Finding the Mastermind
The expulsion of 75 employees of the Corruption Eradication Commission using a nationalism test completes the neutralization of the institution. There is a major power in action.
HISTORY will clearly remember the track record of President Joko Widodo in the anti-corruption movement in this nation. In 2014, speaking during the presidential election campaign, he clearly said that the Corruption Eradication Commission (KPK) must be strengthened “explicitly and not deceptively, dubiously or in a trivial way.” Jokowi even promised that he would strengthen the anti-corruption commission if he were elected president. “How big is the shortfall of investigators? Add a thousand more!” he said decisively at the time.
Unfortunately, all of these speeches did not lead to real action. Jokowi allowed the KPK Law to be revised in a way that reduced the agency’s effectiveness. He opened the door to the nomination of a police officer with the problematic past as KPK leader. Jokowi also said nothing when his request that 75 KPK employees not be dismissed merely because they failed a civil knowledge test was simply ignored.
Signs of a change in Jokowi’s stance became apparent over the last two years. In the crisis after the House of Representatives (DPR) passed the revised KPK Law in December 2019, Jokowi appeared to be duplicitous. At that time, there were protests everywhere. Clashes with police even led to the deaths of two students in Kendari, Southeast Sulawesi. After meeting with a number of public figures at the State Palace, Jokowi said he was considering issuing a government regulation in lieu of law. As we know, that never realized.
Previously, in September 2019, President Jokowi's actions were also questioned because he approved 10 problematic candidates for the KPK leadership. Civil groups particularly criticized the nomination of Firli Bahuri, then deputy of enforcement at KPK, who had been found guilty of a breach of ethics because he met with a person under investigation. At that time, Jokowi’s excuse was that his job was limited to passing on the results of the KPK leadership candidate selection committee. The final decision was in the hands of the DPR.
Now it has come to light that the nomination and selection of Firli was in line with the plan drawn up by the Palace from the outset. Therefore, the public should not have been surprised to see Jokowi doing nothing when Firli forced through the screening of KPK employees using a civil knowledge test. This extremely unfair screening mechanism led to 75 KPK employees being dismissed, including senior investigators. It is fair to say that this test of employees was a deadly weapon in the endeavor to emasculate the KPK during the Jokowi administration.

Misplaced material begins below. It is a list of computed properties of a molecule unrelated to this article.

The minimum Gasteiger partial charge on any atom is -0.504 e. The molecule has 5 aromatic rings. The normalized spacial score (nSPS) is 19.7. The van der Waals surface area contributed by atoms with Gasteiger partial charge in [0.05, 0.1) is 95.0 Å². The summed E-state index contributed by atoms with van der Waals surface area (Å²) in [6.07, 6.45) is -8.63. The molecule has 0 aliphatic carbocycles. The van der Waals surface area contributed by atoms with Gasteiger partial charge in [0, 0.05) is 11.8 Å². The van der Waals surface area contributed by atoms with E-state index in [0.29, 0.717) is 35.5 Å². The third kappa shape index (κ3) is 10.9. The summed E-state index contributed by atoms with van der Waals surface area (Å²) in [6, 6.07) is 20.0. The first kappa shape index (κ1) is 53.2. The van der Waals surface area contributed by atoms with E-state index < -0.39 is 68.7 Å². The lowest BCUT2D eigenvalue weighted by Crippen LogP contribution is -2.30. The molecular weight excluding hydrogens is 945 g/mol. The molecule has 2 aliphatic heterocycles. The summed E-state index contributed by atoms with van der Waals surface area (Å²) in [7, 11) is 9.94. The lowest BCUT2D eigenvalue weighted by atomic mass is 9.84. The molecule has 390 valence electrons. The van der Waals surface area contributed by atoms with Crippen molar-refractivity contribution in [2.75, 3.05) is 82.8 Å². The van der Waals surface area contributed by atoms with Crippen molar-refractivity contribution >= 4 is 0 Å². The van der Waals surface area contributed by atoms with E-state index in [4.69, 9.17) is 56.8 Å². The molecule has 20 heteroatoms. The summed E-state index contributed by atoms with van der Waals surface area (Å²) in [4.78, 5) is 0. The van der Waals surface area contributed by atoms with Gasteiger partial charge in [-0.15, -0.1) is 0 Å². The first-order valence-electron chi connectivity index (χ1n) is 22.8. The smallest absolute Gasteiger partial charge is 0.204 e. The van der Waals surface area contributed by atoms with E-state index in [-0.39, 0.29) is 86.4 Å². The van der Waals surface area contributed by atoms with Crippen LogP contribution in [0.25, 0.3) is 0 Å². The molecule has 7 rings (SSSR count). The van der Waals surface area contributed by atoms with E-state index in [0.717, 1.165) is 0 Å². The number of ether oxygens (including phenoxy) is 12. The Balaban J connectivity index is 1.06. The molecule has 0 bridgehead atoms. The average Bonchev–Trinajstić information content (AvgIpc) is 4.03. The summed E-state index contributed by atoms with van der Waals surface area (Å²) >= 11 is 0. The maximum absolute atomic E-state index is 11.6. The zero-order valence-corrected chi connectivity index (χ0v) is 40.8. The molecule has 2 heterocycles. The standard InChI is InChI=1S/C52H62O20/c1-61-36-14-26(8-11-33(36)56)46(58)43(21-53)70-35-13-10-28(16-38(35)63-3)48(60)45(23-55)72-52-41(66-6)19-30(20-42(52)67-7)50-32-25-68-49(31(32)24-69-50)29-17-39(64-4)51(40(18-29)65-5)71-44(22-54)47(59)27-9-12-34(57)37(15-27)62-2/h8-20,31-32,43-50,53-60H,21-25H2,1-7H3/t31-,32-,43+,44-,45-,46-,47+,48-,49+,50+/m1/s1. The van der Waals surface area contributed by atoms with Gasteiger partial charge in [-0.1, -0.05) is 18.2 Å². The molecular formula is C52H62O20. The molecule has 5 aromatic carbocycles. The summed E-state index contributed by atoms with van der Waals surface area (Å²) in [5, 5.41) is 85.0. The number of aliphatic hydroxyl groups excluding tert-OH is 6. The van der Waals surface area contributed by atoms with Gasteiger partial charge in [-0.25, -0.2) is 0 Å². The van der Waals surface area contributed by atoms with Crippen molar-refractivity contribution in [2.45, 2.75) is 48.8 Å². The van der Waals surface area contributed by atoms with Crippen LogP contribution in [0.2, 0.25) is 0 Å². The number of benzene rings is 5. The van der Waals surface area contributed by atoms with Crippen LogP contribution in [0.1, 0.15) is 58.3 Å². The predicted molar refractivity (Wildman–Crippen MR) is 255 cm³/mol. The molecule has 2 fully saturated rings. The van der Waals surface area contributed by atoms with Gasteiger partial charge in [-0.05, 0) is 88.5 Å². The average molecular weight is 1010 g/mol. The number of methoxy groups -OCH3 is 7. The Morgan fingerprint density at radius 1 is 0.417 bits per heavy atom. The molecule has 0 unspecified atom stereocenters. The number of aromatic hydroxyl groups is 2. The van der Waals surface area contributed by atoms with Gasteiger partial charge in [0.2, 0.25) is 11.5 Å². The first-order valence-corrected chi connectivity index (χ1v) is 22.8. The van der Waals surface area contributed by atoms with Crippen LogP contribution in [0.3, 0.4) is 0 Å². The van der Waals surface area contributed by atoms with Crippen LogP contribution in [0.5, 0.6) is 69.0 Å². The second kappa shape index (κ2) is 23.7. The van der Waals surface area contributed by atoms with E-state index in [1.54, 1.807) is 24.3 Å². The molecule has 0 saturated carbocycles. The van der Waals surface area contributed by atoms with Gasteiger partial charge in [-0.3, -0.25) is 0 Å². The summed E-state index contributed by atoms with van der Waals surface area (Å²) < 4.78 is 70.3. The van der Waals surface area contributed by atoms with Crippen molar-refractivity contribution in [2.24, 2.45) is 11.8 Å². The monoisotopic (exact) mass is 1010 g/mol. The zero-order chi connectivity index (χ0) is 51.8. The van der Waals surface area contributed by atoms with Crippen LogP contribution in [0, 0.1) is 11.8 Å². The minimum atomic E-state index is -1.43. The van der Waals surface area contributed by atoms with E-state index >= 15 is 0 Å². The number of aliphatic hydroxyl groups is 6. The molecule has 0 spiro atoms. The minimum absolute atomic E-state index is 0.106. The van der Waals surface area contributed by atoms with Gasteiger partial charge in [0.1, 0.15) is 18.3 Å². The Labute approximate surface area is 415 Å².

Before the expulsion of these 75 employees, the KPK was still showing signs of life, even though it was gasping for breath. There were internal investigators—as opposed to investigators posted by the National Police Headquarters to the KPK—that still had militancy and considerable creativity. As a result, they managed to uncover corruption involving two members of Jokowi's cabinet, Marine Affairs and Fisheries Minister Edhy Prabowo and Social Affairs Minister Peter Batubara.
Hence, to ensure the KPK was completely neutralized, these militant investigators would have to be purged. They were the last obstacle to taking full control of the KPK. The change of status of the employees as regulated by the new law provided the opportunity for this. Firli then included the obligation to take a civil knowledge test and is believed to have drawn up a list of investigators and other employees that needed to be marked as ‘black list’ and because of that, “could not be passed further.”
If they are categorized, the employees who were expelled can be sorted into a number of groups. These are, among others, the group of people who signed the petition claiming that Firli was obstructing the handling of a case in March 2019. The second group is those who handled Firli’s ethics violation case in the same year. The third group is investigators who looked into the alleged gratuities case that led to Budi Gunawan, now chief of the National Intelligence Agency, being named a corruption suspect in 2015.
When the public protests about this unfair treatment reached a peak, President Jokowi gave a speech asking for the test “not immediately be used to determine qualification as civil servant status.” But Firli pushed ahead. What is strange is that Jokowi did not use his authority as head of government to reprimand Firli for insubordination. This shows that there is a major political power behind the KPK chairman that acts as the mastermind.
Clearly speeches alone are not enough to save the corruption eradication movement. And do not be surprised if people begin to suspect that it is Jokowi who really wants the KPK to be weakened. There are also those who suspect that under Firli, the KPK will become a potent weapon for a particular group to use against its political opponents. Therefore, if there is no political intervention or other law that can stop Firli, it is now fair to say that the KPK was established in the time of Megawati Sukarnoputri and is now destroyed in the era of Jokowi.